Global temperature records were broken again in May as NASA data showed the northern hemisphere also experienced the hottest spring on record.

Unusually heavy rain in Europe and parts of the US, as well as severe bleaching of coral reefs, was also seen in May.

The high temperatures have been particularly noticeable in high northerly latitudes and have led to very early melting of Arctic sea ice and the Greenland ice sheet.

The extent of average ice cover in the month was 580,000 square kilometers under the previous record low for the month, which was set in 2004.

The level of snow cover in the northern hemisphere was also extremely low.

Scientists say the strong El Nino weather phenomenon was partly to blame for the very high temperatures already seen this year.

However they also say that that the underlying cause of global warming remains atmospheric greenhouse gases from human activities.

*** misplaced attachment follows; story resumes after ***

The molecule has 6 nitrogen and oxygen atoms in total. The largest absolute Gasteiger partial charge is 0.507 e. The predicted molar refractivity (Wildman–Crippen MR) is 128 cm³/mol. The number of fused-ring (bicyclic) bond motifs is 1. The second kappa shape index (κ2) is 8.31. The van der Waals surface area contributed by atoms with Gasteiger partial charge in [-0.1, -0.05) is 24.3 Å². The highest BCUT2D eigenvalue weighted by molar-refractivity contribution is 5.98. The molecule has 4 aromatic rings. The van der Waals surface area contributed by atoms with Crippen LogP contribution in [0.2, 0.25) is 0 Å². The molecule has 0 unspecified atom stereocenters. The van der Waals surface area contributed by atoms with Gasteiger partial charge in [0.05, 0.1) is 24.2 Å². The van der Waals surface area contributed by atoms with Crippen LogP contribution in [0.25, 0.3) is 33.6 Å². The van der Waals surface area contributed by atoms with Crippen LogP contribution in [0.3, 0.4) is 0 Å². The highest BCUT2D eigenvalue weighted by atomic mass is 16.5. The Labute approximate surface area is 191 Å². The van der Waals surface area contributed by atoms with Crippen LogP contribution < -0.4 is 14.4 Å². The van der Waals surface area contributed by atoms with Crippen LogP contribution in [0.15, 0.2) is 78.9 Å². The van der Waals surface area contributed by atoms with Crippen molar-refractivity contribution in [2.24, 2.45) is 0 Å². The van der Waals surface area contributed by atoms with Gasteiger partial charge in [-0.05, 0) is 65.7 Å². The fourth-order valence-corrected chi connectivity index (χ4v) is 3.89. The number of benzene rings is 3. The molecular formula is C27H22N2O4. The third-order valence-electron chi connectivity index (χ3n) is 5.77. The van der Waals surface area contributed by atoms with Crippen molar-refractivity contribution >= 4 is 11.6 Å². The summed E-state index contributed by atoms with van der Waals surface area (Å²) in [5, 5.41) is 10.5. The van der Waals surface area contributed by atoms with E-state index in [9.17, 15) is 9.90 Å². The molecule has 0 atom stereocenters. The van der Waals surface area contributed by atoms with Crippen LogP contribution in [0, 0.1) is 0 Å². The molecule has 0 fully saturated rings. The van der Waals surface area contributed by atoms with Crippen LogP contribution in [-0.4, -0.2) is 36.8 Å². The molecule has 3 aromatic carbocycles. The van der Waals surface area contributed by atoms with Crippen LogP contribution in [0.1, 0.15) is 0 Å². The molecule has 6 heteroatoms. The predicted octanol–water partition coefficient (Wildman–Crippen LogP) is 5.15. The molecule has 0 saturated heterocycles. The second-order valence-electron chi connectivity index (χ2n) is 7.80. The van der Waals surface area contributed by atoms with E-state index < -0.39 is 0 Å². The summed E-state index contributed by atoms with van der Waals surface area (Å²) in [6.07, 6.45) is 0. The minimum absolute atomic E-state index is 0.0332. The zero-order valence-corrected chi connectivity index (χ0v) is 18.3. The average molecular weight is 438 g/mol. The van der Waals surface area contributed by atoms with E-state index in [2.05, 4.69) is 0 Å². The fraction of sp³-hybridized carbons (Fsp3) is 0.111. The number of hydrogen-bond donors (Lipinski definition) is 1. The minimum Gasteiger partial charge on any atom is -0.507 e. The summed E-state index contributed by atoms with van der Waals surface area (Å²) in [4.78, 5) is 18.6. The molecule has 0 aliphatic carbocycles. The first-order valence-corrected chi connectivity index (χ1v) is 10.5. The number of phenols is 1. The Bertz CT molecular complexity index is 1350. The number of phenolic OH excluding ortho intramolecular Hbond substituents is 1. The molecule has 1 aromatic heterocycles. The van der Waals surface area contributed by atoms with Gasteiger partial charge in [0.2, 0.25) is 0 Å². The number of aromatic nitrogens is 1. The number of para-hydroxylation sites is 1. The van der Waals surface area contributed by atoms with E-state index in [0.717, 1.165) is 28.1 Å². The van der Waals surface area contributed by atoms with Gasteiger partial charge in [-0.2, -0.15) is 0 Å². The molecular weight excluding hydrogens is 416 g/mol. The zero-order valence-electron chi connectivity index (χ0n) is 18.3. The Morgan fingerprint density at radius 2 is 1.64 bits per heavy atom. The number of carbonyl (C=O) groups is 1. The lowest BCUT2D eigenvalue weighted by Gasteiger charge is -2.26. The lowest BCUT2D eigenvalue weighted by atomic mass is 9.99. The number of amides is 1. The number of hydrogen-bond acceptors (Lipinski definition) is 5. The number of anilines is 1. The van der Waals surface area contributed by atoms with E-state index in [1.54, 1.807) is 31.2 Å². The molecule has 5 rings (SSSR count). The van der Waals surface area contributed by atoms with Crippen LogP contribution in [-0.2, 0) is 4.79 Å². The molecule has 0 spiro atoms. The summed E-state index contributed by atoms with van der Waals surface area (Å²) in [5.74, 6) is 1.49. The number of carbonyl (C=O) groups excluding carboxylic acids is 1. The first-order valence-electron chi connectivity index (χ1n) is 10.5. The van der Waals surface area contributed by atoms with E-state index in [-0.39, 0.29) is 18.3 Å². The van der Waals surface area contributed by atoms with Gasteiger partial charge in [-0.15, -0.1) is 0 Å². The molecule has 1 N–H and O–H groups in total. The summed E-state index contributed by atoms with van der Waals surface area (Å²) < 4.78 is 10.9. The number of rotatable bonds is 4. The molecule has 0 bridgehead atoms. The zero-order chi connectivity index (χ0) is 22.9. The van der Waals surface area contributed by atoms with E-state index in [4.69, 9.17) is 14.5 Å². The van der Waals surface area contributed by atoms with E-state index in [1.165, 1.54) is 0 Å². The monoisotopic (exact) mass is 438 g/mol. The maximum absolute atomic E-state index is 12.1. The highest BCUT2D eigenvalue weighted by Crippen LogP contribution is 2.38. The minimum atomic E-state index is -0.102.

Yesterday, scientists from Britain's Met Office warned that this year would likely see the concentration of carbon dioxide in the atmosphere breach 400 parts per million all year round for the first time at the monitoring station in Hawaii.

"The state of the climate so far this year gives us much cause for alarm," said David Carlson, Director of the World Climate Research Programme.

"Exceptionally high temperatures. Ice melt rates in March and May that we don't normally see until July. Once-in-a-generation rainfall events. The super El Niño is only partly to blame. Abnormal is the new normal."

"The rapid changes in the Arctic are of particular concern. What happens in the Arctic affects the rest of the globe. The question is will the rate of change continue? Will it accelerate? We are in uncharted territory."